BITS & BYTES: First Friday Artswalk; The Mohican Journey; Berkshire Bounty Food Drive; Bennington Poetry Series; New Marlborough grants deadline

BITS & BYTES: First Friday Artswalk; The Mohican Journey; Berkshire Bounty Food Drive; Bennington Poetry Series; New Marlborough grants deadline

Pittsfield’s October First Friday Artswalk to include live music, open studios

PITTSFIELD — Pittsfield’s next First Fridays Artswalk will be held Friday, Oct. 1 from 5–8 p.m. and include new indoor art shows and Indoors Out! Music on North. New for October, visitors can download the Downtown Pittsfield app to follow a virtual walking tour of art and music.

From 5­–7 p.m., Downtown Pittsfield, Inc. will present free outdoor performances as part of Indoors Out! Music on North. Singer-songwriter Jaane Doe will perform at Sotille Park, 200 North Street; freestyle acoustic rocker Garrin Benfield will be at Persip Park, 175 North Street; and musical trio The Midnight Anthem, will perform at the Marketplace Cafe’s parklet at 53 North Street.

The Berkshire Art Association (BAA) will present “DISTILLATIONS, An Art Show,” at The Lichtenstein Center for the Arts, 28 Renne Ave., through November 28. The exhibit features work by Peg Dotchin, Jesse Tobin McCauley, and Ilene Spiewak.

Ian Mosher, “atomoc monkey.” Image courtesy First Friday Artswalk

MCLA Pittsfield, 66 Allen Street, will host an art show by Ian Mosher through October 31. The show will feature art centered on traditional and legendary monster themes, as well as unique visions that run through the artist’s mind. The result is a collection that is an homage to Halloween.

NUarts, 311 North Street, will host an Open Studios event with artists Caroline Kelley, Shany Porras, Ilene Richard, and Sally Tiska Rice. New works will be on view and for sale by over a dozen artists in NUarts’ gallery space. Hotel on North, 297 North Street, will feature “then + now” by Ellie Spangler. The Brothership Building Window, 141 North Street, curated by IS183 Art School of the Berkshires, will feature “Urgency & Potential by Lindsey Patrick.” The Unitarian Universalist Church, 175 Wendell Avenue, will present a show by mother-daughter team Kerry and Kamille Hylton.

The Koussevitzky Art Gallery at Berkshire Community College’s Main Campus, 1350 West Street, will host a closing reception for Nicole Irene Art’s “Endanger Your Complacency by Tempting the Lumps in the Cosmic Gravy.” Enjoy complimentary refreshments, meet the artist, and purchase limited run prints.

All art exhibits are on display in participating venues throughout the month. For more information on First Fridays Artswalk and to view a listing and map of all participating artists and locations, visit the First Fridays Artswalk website.

—A.K.

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Sheffield Historical Society presents “The Mohican Journey” free, outdoor exhibit

SHEFFIELD — The Sheffield Historical Society presents “The Mohican Journey: Homelands, History, and Hope,” a free exhibit that can be viewed outdoors on the Society’s grounds September 25–October 11. The exhibit is a collaboration between the Society, Mt. Everett High School, and the Stockbridge-Munsee Band of Mohicans.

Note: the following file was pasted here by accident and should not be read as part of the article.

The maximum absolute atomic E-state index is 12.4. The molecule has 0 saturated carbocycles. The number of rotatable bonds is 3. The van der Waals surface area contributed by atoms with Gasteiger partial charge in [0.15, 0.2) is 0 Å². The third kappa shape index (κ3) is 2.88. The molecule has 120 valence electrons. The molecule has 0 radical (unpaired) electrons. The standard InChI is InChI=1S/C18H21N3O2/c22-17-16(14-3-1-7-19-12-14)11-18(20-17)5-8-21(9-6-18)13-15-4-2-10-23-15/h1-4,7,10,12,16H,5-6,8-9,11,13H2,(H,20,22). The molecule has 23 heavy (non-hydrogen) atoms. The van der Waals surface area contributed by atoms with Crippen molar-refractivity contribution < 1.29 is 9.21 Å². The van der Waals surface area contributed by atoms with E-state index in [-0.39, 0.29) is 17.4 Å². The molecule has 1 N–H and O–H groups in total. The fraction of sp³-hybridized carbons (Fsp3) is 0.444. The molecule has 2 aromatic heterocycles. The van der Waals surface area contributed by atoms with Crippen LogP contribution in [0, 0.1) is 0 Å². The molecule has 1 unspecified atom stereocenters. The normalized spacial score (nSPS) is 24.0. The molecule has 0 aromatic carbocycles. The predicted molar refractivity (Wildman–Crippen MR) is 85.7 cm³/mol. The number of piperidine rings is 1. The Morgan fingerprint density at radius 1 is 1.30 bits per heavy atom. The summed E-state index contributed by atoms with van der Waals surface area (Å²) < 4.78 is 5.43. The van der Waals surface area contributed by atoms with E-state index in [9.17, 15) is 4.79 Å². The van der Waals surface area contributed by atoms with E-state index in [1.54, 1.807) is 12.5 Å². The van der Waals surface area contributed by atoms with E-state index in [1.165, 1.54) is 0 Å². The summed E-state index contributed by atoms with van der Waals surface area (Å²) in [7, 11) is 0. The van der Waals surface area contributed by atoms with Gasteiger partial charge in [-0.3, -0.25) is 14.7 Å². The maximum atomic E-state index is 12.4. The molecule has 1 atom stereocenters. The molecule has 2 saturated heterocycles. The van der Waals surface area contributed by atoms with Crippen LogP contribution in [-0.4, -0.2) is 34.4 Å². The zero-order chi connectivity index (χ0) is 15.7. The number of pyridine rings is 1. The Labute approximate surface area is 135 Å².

This interactive, multimedia exhibit breaks down the history of the Muhheconneok, the “People of the Waters that are Never Still.” From their ancestral homelands in the Berkshires, to their present home in Wisconsin, their journey is told through their point of view.

The Stockbridge-Munsee Band of Mohicans have worked for decades in research, preservation, education, and governance to promote equality and programs that strengthen their culture and community heritage. Making connections to their ancestral homelands continues to be of sacred value. The exhibit combines a variety of art forms, artifacts, and audio and video elements, including content from Dorothy David’s “A Brief History of the Mohican Nation,” as well as many personal narratives.

The exhibit includes videos and recordings that the Mt. Everett Art Department teacher Stephanie Graham taped this summer on a road trip following the path the Mohicans took when driven from their ancestral lands west to their current homelands in Wisconsin. She recorded numerous tribal members and took photos and video of life today and artifacts in the tribal cultural center that reveal what life was like in the 18th and 19th centuries.

—A.K.

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Berkshire Bounty announces October food drive date

Berkshire Bounty logo NEWGREAT BARRINGTON — Berkshire Bounty’s monthly Mobile Food Drive will be held Tuesday, Oct. 5 from 9–11 a.m.

There are still many families in the community who continue to face food insecurity. Data has suggested that it will get worse before it gets better. Berkshire Bounty continues to need the support of community members to help those in need. Berkshire Bounty will continue to plan on collecting canned and/or packaged goods that will be distributed to the growing population of food insecure people in South County through The People’s Pantry in Great Barrington and the Otis Food Pantry in Otis.